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Even in India, Amazon has started it’s own Private label in most of the categories under the name of ‘Amazon basic’ and ‘Solimo’

By using data analytics, Amazon target high frequency purchase items and list them at a discount.

Many a times, they don’t earn much but use this tactics to drive footfall to the app / website.

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Well, e-commerce in India is long way to go and still it is at early stages and more specifically FMCG products and i have my own doubts how they would tap the rural part of India. Whatever so called own brands sold by e-commerce today are untested and hard to gain the confidence of the consumers. With massive retail distribution network pan India level and proven tried and tested brands of HUL and Nestle, they are here to stay for decades to come. These companies wont sit idle if they see e-commerce is eating their market share.


Let’s consider options available for FMCG firms in above scenario -

  1. Reduce prices - this will reduce earning and thus result in lower earning

  2. Increase marketing spend - again leading to profit decline

  3. Customer pull (through discount or schemes) - again result will be similar to above

  4. Come with different product that won’t / can’t be copied easily - there is no IP or patents in products like soap / detergent

  5. Quality / cost control in manufacturing - most of fmcg firms outsource manufacturing (barring ITC) and thus amazon /e-commerce companies can contact these vendors and make similar products

  6. Distribution - I live in a very small town (population = 1 lakh) but both Amazon and flipkart already have established fulfillment center here (couple of years ago)

  7. Urgency - unlike medicine, there is no urgency for FMCG products and customer can wait for couple of days to get them

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All are valid points and that goes equally applicable to any e-commerce sourced brands. I really wonder how many people really order other brand FMCG products online in India?. Taking a simple example, I as a customer go to market for 2 reasons,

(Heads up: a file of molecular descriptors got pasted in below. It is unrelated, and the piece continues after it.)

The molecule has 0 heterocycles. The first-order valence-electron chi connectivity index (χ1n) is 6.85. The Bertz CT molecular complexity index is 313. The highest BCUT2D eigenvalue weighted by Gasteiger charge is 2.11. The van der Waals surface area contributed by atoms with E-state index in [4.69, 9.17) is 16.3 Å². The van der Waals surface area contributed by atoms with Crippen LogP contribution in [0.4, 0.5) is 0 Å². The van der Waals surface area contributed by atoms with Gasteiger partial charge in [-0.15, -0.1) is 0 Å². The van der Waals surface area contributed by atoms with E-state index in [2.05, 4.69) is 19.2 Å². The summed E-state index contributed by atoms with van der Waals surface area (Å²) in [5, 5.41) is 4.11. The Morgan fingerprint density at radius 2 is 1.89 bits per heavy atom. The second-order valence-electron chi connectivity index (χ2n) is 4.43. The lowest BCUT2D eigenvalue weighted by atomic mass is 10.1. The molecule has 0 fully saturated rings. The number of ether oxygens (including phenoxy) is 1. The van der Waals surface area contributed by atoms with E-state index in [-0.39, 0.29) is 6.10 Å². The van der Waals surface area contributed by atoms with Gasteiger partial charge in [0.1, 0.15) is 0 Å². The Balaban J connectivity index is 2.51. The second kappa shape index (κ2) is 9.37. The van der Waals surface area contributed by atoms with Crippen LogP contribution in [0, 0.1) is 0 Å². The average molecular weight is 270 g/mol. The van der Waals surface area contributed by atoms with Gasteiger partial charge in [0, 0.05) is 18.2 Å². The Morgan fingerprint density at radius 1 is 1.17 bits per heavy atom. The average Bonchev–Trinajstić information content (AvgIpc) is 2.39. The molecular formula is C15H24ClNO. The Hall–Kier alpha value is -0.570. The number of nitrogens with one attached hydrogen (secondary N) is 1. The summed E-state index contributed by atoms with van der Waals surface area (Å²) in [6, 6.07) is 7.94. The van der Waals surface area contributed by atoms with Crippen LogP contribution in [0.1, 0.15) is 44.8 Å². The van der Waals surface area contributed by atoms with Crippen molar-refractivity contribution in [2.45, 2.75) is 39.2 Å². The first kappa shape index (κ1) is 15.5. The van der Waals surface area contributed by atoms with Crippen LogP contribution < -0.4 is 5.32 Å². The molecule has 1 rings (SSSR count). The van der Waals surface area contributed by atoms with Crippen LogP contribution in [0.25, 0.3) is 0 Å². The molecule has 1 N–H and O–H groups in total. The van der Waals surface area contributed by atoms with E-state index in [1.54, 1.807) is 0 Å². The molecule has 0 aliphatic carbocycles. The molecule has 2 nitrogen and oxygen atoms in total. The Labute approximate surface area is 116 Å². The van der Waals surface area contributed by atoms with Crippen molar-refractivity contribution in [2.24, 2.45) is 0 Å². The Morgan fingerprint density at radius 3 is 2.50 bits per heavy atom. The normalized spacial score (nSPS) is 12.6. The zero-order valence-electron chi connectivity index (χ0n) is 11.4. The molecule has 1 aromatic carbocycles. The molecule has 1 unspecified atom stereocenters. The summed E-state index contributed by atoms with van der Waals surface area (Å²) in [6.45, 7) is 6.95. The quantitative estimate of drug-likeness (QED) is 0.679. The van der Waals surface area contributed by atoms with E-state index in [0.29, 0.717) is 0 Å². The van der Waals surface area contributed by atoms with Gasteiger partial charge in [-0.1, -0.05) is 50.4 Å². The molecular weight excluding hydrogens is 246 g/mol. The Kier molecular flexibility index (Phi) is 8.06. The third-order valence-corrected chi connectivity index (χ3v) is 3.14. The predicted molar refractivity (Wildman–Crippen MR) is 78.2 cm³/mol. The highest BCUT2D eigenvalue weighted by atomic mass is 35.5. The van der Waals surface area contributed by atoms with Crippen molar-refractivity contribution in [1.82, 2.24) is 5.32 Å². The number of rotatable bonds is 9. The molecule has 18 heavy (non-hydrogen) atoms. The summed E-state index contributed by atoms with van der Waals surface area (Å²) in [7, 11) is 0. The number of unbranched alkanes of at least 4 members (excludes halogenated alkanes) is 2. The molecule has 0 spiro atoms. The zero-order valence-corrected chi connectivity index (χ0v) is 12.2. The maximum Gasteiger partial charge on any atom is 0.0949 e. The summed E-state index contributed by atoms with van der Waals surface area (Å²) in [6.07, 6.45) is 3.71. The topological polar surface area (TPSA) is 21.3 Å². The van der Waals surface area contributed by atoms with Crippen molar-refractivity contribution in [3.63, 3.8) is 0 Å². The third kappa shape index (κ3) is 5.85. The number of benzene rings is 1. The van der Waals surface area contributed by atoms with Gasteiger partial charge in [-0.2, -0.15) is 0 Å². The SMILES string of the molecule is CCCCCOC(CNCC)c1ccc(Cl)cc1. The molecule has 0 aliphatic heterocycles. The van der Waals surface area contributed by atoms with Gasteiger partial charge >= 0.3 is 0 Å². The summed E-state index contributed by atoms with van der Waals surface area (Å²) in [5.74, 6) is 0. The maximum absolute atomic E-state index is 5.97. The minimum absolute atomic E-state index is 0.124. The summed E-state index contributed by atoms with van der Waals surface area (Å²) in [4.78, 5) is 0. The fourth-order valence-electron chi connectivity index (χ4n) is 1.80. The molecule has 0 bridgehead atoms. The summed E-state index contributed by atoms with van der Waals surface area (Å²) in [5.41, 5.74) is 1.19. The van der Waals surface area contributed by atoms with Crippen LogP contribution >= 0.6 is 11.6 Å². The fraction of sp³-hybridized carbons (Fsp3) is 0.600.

1. Buy most of my monthly FMCG requirements at one place with look and feel by myself and the trust of brand that i believe in.
  2. I don’t blindly trust (there are a number of cases that i know) e-commerce brands for the risk of counterfeit and cheap products.

For your loved kids, would you buy Nestle’s milk powder or some private label sold by Amazon?

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In case of baby care or even skincare (face wash, shaving cream) the risk is definitely low.

But for washing detergent, toilet / floor cleaner, skope is definitely there.

Regarding, who purchase fmcg online?
Maybe few hundred thousand right now but we what future?

The way mobile, electronic and white goods items has been moved online, it won’t be long before fmcg will follow soon…


Toilet and floor cleaner without harmful chemicals is next big thing…child touch floor, play etc etc…brands are and will remain kings…they have army of all IIM s to work strategies for them…

Just a silly question …
Market is giving sky high PE to fmcg company based on the theory that “human habits can’t change” people will buy all this goods in whatever ways…
Than why rice companies not getting any good valuation like KRBL, LT FOODS ETC
I mean they r also brands like I like India gate rice will never compromised with any other brand :slight_smile:

To my understanding these companies exports significantly superior quality rice to gulf countries and with crude prices nose diving, the exports would be hit badly.

KRBL has corporate governance issues.

DAAWAT had high debt and supplies mainly to US. Its price came under pressure during trade war and liquidity crisis.